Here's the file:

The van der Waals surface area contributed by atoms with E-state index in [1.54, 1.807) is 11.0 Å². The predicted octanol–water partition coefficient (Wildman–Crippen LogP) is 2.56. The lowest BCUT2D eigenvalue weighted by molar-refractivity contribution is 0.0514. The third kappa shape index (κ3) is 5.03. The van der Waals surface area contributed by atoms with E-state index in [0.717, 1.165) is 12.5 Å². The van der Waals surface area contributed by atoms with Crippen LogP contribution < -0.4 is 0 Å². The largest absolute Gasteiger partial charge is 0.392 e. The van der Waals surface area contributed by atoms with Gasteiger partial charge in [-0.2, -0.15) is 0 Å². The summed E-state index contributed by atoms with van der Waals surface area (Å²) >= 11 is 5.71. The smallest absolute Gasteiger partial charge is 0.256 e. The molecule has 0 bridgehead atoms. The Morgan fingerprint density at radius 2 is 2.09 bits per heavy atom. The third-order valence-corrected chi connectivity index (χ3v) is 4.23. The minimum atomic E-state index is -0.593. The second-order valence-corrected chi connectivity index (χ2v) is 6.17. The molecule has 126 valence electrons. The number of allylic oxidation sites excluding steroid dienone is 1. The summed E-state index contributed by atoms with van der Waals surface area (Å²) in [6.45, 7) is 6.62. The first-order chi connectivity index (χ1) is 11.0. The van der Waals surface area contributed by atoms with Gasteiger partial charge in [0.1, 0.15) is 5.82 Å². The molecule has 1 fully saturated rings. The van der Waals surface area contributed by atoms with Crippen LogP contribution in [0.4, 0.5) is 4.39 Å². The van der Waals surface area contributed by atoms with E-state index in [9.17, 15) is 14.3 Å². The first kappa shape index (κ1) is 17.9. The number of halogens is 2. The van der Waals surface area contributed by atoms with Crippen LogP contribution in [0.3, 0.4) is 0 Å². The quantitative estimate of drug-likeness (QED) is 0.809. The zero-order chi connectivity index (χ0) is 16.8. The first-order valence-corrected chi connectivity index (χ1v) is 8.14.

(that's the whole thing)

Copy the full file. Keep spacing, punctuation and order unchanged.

The van der Waals surface area contributed by atoms with E-state index in [1.54, 1.807) is 11.0 Å². The predicted octanol–water partition coefficient (Wildman–Crippen LogP) is 2.56. The lowest BCUT2D eigenvalue weighted by molar-refractivity contribution is 0.0514. The third kappa shape index (κ3) is 5.03. The van der Waals surface area contributed by atoms with E-state index in [0.717, 1.165) is 12.5 Å². The van der Waals surface area contributed by atoms with Crippen LogP contribution < -0.4 is 0 Å². The largest absolute Gasteiger partial charge is 0.392 e. The van der Waals surface area contributed by atoms with Gasteiger partial charge in [-0.2, -0.15) is 0 Å². The summed E-state index contributed by atoms with van der Waals surface area (Å²) >= 11 is 5.71. The smallest absolute Gasteiger partial charge is 0.256 e. The molecule has 0 bridgehead atoms. The Morgan fingerprint density at radius 2 is 2.09 bits per heavy atom. The third-order valence-corrected chi connectivity index (χ3v) is 4.23. The minimum atomic E-state index is -0.593. The second-order valence-corrected chi connectivity index (χ2v) is 6.17. The molecule has 126 valence electrons. The number of allylic oxidation sites excluding steroid dienone is 1. The summed E-state index contributed by atoms with van der Waals surface area (Å²) in [6.45, 7) is 6.62. The first-order chi connectivity index (χ1) is 11.0. The van der Waals surface area contributed by atoms with Gasteiger partial charge in [0.1, 0.15) is 5.82 Å². The molecule has 1 fully saturated rings. The van der Waals surface area contributed by atoms with Crippen LogP contribution in [0.4, 0.5) is 4.39 Å². The van der Waals surface area contributed by atoms with E-state index in [9.17, 15) is 14.3 Å². The first kappa shape index (κ1) is 17.9. The number of halogens is 2. The van der Waals surface area contributed by atoms with Crippen LogP contribution in [0.3, 0.4) is 0 Å². The quantitative estimate of drug-likeness (QED) is 0.809. The zero-order chi connectivity index (χ0) is 16.8. The first-order valence-corrected chi connectivity index (χ1v) is 8.14.